The usual characters in the life of any person are the Mother and the Father, the Sister and the Brother; the Grandmother and the Grandfather; the Daughter and the Son.
Other frequent host of relationships that tie our life with society’s include as well: the Boss, the Celebrity and the Actor, the Hero and the Heroine, the Witch, the In-laws and the Step family. And then, there are the prominent roles like the Teacher and the Nurse.
The gods are expression of those characters, they are at the core of our ideations and reflections– the Mother and the Daughter, the Sisters, the Brother, the Hunters, the Father, the Old man and the boy, the Nurse and the Nymph, the Lover and the Warrior, the Blacksmith, the Amazon.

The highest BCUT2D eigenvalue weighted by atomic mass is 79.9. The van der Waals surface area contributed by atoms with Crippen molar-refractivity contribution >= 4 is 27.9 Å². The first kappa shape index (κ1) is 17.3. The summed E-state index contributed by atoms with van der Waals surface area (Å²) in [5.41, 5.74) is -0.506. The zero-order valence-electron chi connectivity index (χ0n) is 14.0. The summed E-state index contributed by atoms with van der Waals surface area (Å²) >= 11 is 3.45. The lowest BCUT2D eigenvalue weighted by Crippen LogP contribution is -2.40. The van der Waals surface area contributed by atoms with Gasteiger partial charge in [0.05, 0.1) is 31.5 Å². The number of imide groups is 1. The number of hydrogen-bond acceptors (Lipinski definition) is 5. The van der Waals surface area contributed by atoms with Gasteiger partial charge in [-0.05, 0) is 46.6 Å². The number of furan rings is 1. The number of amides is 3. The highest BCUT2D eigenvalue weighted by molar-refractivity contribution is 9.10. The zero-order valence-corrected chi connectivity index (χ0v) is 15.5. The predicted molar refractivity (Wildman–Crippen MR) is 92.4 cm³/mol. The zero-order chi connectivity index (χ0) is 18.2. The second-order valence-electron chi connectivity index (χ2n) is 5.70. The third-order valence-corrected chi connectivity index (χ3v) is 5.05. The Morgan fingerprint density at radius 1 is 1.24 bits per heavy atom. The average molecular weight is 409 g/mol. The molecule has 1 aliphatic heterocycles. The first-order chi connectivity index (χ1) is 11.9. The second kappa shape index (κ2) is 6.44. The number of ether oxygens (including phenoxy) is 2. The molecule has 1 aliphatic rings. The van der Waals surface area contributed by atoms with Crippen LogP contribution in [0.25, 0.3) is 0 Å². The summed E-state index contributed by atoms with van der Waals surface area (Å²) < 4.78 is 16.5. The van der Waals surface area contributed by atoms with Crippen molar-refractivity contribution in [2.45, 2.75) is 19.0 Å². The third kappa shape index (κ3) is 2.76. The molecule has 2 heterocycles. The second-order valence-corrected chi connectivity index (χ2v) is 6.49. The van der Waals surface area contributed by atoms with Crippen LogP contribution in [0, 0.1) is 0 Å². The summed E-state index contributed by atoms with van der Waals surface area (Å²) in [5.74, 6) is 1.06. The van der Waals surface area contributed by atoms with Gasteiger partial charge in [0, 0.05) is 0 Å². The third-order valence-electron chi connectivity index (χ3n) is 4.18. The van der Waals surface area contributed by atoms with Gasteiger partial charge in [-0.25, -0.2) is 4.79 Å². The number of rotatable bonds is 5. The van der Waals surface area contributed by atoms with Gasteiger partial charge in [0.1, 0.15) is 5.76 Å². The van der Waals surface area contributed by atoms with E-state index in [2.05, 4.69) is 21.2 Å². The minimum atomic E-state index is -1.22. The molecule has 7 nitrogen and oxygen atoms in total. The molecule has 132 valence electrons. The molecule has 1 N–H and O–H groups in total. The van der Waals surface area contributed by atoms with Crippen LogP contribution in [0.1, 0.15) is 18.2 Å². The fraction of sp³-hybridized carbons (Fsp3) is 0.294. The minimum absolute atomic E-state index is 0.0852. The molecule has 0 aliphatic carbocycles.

These characters and forms are at the root of our psychological, emotional and relational world. As the gods that live their myths, they show us the patterns that weave our lives.
Through understanding the pathos of the Gods and the stories in the Myths we can grasp the form of our own patterns, our own thinking, feeling and doing. These archetypal forms provide us with ways to reflect on our own emotions and attitudes, memories and motives. They hold pieces of our lives that when observed against the wider canvas of their mythology, allow us to meditate and ponder, conceive and imagine, project and desire.
In our own lives this is tremendously helpful, because we draw on the experience of the million year old human being, on the countless times these patterns have been lived through in different guises and conditions.
In one way of looking at these images we can say they are the face of instinct, but also a deeper and higher power which we can’t really explain away.